Essentially, fair is what you’re willing to accept.

And, once you’re in the door with a company, they aren’t obligated to pay you more just because you’re a superstar.

It’s upsetting, I know. It can make you angry. It can make you want to scream.

But, in the corporate world, you are your advocate. You’re the one who must convince your company and your boss that you’re valuable. Getting the most money is a game. It’s one you have to play.

And, you have to play it on the front end. Don’t expect future raises to be more than 2-6% annually once you’re at a company.

So, what should you do when you wake up one day to realize that your peers are making more than you?

You could kick and scream. You could quit. There are laws about this stuff, RIGHT?

Yes, you could. And, if you’re truly being mistreated, I don’t want to discourage you from seeking help. But, think about where you want to put your energy.

If your company doesn’t respect you enough to pay you what you’re worth today, what difference will it make if they pay you more tomorrow? You’ll still be in the same unfortunate situation, with a boss who is unlikely to recognize your talents or encourage your growth.

If you learn that you’re being treated unfairly, my suggestion is to start looking for someone who will treat you fairly. Search for a company that values you. Find a boss that will promote you, and be your advocate.

Stop focusing on the past and start looking toward the future.

But, whatever you do, don’t quit your current job (if you can help it). I know it’s awful. I know you hate being there. I get it; you hate your boss. But, if you quit, you will forever have to explain what happened, and why you have a gap on your resume. You’ll forever have to explain that you were underappreciated and underpaid.

Other people may even assume that you were fired. Crazy, right? It’s something we don’t think about when we make the choice to quit, but hiring managers will wonder what happened.

If you are being treated unfairly, I’m terribly sorry. It’s the absolute worst feeling in the world. Hang in there, and refocus your energy on what you can control – YOUR FUTURE. In no time, you’ll find someone who will truly appreciate you!

I hope these tips have helped you. Visit to find more tips to improve your job search. If I can be of assistance to you, don’t hesitate to reach out to me here.

Also, be sure to subscribe to my Copeland Coaching Podcast on Apple Podcasts or Stitcher where I discuss career advice every Tuesday! If you’ve already heard the podcast and enjoy it, please consider leaving a review in Apple Podcasts or Stitcher.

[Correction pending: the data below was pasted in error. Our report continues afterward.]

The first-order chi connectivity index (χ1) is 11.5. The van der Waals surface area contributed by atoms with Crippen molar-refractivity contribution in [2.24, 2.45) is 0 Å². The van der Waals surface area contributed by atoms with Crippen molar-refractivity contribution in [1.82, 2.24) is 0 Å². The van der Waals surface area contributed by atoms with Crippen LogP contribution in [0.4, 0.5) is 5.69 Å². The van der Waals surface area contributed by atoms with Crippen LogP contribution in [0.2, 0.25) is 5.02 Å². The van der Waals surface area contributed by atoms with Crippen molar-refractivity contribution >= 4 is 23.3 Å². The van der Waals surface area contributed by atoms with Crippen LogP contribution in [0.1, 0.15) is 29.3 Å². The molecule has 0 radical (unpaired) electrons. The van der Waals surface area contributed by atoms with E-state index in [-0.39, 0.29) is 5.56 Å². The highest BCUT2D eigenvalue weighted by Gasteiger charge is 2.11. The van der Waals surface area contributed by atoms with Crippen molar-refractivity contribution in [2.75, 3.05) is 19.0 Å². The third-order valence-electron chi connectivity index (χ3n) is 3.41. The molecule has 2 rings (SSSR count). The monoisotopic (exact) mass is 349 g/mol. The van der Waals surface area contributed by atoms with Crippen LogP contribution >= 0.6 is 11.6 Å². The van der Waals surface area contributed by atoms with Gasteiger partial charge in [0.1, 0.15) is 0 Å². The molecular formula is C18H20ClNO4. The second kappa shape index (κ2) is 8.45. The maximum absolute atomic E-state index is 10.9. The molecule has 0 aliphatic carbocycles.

Happy hunting!

Angela Copeland


The Importance of Asking for a Raise

In the last week, we’ve all heard about Microsoft CEO Satya Nadella’s comments during a conference called the Grace Hopper Celebration of Women in Computing.

If you haven’t seen the news, Maria Klawe, Preisdent of Harvey Mudd College and Microsoft board member asked this question: “What do you advise women who are interested in advancing their careers but they’re not comfortable putting themselves up for promotions or advanced opportunities?”

Mr. Nadella’s answer has put him and women’s workplace issues in the spotlight this week. His response seems to suggest that he doesn’t encourage asking for a raise. Part of his response was this: “…it’s not really about asking for the raise but knowing and having faith that the system will actually give you the right raises as you go long.  And that I think might be one of the additional “superpowers,” that quite frankly, women who don’t ask for a raise have. Because that’s good karma.

Since this statement hit the news, I’ve been stopped multiple times with questions about what I think. People have asked both what about his answer and this issue in general. So, I wanted to share a few thoughts here.

A little background: As a woman who studied computer and systems engineering in undergraduate school, I’m used to being the first or the only. In college, I was one of the only women in my program. At multiple jobs in technology, I was also the only woman on the team.

When I got my first job, my loved ones strongly discouraged me from negotiating. I later found out I was the only person who did not receive relocation, and it was just because I didn’t ask for it. I write about this story in my e-book, Breaking The Rules and Getting The Job.